“Love the sinner, hate the sin” is a widely espoused Christian cliché as a way to express love for a person but not what they do. In almost all cases, this is used to describe a “loving” attitude towards the LGBTQ community, but it’s still steeped in homophobia.
The phrase seems to come from Mahatma Gandhi’s autobiography where he writes, ”Hate the sin and not the sinner is a precept which, though easy enough to understand, is rarely practiced, and that is why the poison of hatred spreads in the world.”
This says that hating the sin and not the sinner is not ever actually done, so the person judging the sin is also judging the person. I agree it is incredibly hard to separate a person from what they do, but it can be done.
However, when used in the context of LGBTQ identities, it conflates action with personhood and identity. Being gay is not an action; it is inseparable from who someone is. No one feels the need to separate a straight person from their actions, and who straight people love and are attracted to is considered a part of them.
There is a clear distinction between being gay and being a thief. A gay person is living out some intrinsic part of themselves every day, whether they are in a same-gender relationship or not. Being gay comes from within.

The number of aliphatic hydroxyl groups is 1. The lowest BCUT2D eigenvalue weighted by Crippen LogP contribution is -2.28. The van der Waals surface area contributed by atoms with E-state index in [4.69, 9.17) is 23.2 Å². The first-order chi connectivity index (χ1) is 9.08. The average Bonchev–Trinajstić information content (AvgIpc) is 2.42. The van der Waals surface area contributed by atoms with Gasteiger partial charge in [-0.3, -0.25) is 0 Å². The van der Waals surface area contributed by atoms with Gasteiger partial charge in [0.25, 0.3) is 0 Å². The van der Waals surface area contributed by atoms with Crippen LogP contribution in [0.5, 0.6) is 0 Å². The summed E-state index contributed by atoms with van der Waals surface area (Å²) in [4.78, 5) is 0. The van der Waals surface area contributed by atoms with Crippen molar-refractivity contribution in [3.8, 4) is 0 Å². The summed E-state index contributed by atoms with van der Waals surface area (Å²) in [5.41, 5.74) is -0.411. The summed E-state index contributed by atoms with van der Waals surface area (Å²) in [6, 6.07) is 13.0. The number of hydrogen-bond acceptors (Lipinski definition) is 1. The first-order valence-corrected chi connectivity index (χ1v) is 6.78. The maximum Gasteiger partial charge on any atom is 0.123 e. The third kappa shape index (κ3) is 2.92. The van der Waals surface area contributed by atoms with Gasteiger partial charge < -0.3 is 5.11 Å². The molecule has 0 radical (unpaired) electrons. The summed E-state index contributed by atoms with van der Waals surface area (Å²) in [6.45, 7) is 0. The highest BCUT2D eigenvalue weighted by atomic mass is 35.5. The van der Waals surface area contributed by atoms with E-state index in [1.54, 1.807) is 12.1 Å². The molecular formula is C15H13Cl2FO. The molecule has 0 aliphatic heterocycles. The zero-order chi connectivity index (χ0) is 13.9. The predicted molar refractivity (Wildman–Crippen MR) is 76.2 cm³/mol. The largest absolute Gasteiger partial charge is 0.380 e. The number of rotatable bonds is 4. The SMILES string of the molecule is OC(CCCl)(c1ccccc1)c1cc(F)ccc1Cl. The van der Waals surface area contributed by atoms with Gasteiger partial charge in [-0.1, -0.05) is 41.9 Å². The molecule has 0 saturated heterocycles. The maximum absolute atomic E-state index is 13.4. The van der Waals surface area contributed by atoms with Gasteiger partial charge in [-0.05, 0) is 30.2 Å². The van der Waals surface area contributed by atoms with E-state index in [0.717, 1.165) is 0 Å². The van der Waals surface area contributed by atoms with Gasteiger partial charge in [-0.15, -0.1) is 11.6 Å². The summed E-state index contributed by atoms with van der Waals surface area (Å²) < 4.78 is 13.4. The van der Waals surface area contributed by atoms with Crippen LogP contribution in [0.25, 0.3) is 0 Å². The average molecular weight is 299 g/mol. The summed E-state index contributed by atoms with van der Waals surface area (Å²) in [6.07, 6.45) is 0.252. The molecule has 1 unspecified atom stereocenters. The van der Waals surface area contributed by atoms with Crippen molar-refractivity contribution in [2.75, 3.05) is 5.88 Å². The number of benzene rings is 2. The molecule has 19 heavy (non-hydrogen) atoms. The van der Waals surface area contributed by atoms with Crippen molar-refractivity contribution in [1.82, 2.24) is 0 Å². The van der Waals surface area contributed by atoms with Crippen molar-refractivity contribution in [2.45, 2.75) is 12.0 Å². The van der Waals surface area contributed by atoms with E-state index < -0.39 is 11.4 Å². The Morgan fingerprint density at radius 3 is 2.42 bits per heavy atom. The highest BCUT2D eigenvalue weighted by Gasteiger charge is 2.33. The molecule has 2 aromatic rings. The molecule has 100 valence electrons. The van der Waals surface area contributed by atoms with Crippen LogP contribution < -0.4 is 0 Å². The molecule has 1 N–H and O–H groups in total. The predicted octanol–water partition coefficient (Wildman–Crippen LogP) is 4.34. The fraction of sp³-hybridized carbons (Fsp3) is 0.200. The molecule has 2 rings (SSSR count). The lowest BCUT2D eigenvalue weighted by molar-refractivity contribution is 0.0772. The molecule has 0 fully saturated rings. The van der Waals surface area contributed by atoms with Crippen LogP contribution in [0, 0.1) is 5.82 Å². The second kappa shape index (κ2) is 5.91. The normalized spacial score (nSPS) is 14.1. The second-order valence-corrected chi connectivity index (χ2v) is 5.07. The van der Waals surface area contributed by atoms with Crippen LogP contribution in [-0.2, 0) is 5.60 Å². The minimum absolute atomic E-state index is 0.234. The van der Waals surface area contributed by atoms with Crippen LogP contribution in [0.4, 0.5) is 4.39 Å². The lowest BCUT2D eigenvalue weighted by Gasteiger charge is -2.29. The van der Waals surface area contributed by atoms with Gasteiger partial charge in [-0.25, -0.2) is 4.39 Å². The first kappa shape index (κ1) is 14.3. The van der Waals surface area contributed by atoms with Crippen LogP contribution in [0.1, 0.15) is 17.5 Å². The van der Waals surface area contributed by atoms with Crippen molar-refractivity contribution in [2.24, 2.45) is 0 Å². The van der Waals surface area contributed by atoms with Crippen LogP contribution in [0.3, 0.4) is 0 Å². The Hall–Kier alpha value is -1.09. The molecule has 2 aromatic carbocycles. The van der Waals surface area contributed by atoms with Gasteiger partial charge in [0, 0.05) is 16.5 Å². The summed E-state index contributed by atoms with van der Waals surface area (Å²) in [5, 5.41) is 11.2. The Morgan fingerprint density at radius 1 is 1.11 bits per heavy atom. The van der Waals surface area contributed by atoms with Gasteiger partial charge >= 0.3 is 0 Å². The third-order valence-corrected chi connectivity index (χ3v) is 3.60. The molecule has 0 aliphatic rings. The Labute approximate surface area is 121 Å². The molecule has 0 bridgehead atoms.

Being a thief is motivated by some outward force, whether it be need or boredom. There is no intrinsic need to steal things.
To say “love the sinner, hate the sin” there is always an inherent hatred for “gayness.”
There is also an underlying thought to this cliché, which is that if being gay is an action, people should be pushed to crush their “urges” and live a celibate life, or a straight one. It’s this idea, that gay people can and should stop “being gay” even if they continue to “feel gay” that is truly dangerous.
People who go through conversion therapy, or an effort to change their sexuality, are eight times as likely to have attempted suicide as LGBTQ youth who were accepted by their families.
If people continue to think of being gay as something bad and “sinful,” the world will continue to be dangerous for LGBTQ people. True acceptance of LGBTQ identities does not consider it a sin, it considers being gay as something natural. I don’t think it should matter if being gay is a choice or not because it should be okay to be gay.
There are many churches that are LGBTQ affirming, including the First Presbyterian Church and the First United Methodist Church in Bowling Green. It’s possible to be a Christian and be gay, and it’s possible to be Christian and be totally accepting of LGBTQ people. But it takes a paradigm shift of what is considered “sinful” first. “Love the sinner, hate the sin” is not a loving ideology.